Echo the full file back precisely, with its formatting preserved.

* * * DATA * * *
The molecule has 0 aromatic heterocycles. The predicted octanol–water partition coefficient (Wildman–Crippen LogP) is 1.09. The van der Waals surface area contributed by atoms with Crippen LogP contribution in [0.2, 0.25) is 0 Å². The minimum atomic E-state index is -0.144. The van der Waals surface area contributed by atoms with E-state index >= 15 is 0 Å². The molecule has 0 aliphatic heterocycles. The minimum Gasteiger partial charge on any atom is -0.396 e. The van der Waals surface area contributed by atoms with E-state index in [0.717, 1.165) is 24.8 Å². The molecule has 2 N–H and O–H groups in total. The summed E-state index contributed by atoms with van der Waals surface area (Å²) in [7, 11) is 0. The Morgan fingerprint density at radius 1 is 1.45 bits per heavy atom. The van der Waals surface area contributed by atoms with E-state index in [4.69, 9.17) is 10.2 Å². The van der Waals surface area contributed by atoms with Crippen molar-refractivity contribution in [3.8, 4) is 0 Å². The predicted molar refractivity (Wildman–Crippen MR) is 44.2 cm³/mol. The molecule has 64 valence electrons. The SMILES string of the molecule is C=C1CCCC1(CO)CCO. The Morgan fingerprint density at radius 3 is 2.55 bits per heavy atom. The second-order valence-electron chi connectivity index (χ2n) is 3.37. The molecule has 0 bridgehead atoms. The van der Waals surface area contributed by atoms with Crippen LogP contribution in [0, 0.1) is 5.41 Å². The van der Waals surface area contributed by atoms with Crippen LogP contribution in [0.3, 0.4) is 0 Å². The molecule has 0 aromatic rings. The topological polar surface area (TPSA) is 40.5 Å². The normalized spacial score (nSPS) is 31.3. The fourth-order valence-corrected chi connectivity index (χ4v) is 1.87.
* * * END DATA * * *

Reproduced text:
The molecule has 0 aromatic heterocycles. The predicted octanol–water partition coefficient (Wildman–Crippen LogP) is 1.09. The van der Waals surface area contributed by atoms with Crippen LogP contribution in [0.2, 0.25) is 0 Å². The minimum atomic E-state index is -0.144. The van der Waals surface area contributed by atoms with E-state index >= 15 is 0 Å². The molecule has 0 aliphatic heterocycles. The minimum Gasteiger partial charge on any atom is -0.396 e. The van der Waals surface area contributed by atoms with E-state index in [0.717, 1.165) is 24.8 Å². The molecule has 2 N–H and O–H groups in total. The summed E-state index contributed by atoms with van der Waals surface area (Å²) in [7, 11) is 0. The Morgan fingerprint density at radius 1 is 1.45 bits per heavy atom. The van der Waals surface area contributed by atoms with E-state index in [4.69, 9.17) is 10.2 Å². The van der Waals surface area contributed by atoms with Crippen molar-refractivity contribution in [3.8, 4) is 0 Å². The predicted molar refractivity (Wildman–Crippen MR) is 44.2 cm³/mol. The molecule has 64 valence electrons. The SMILES string of the molecule is C=C1CCCC1(CO)CCO. The Morgan fingerprint density at radius 3 is 2.55 bits per heavy atom. The second-order valence-electron chi connectivity index (χ2n) is 3.37. The molecule has 0 bridgehead atoms. The van der Waals surface area contributed by atoms with Crippen LogP contribution in [0, 0.1) is 5.41 Å². The van der Waals surface area contributed by atoms with Crippen LogP contribution in [0.3, 0.4) is 0 Å². The molecule has 0 aromatic rings. The topological polar surface area (TPSA) is 40.5 Å². The normalized spacial score (nSPS) is 31.3. The fourth-order valence-corrected chi connectivity index (χ4v) is 1.87.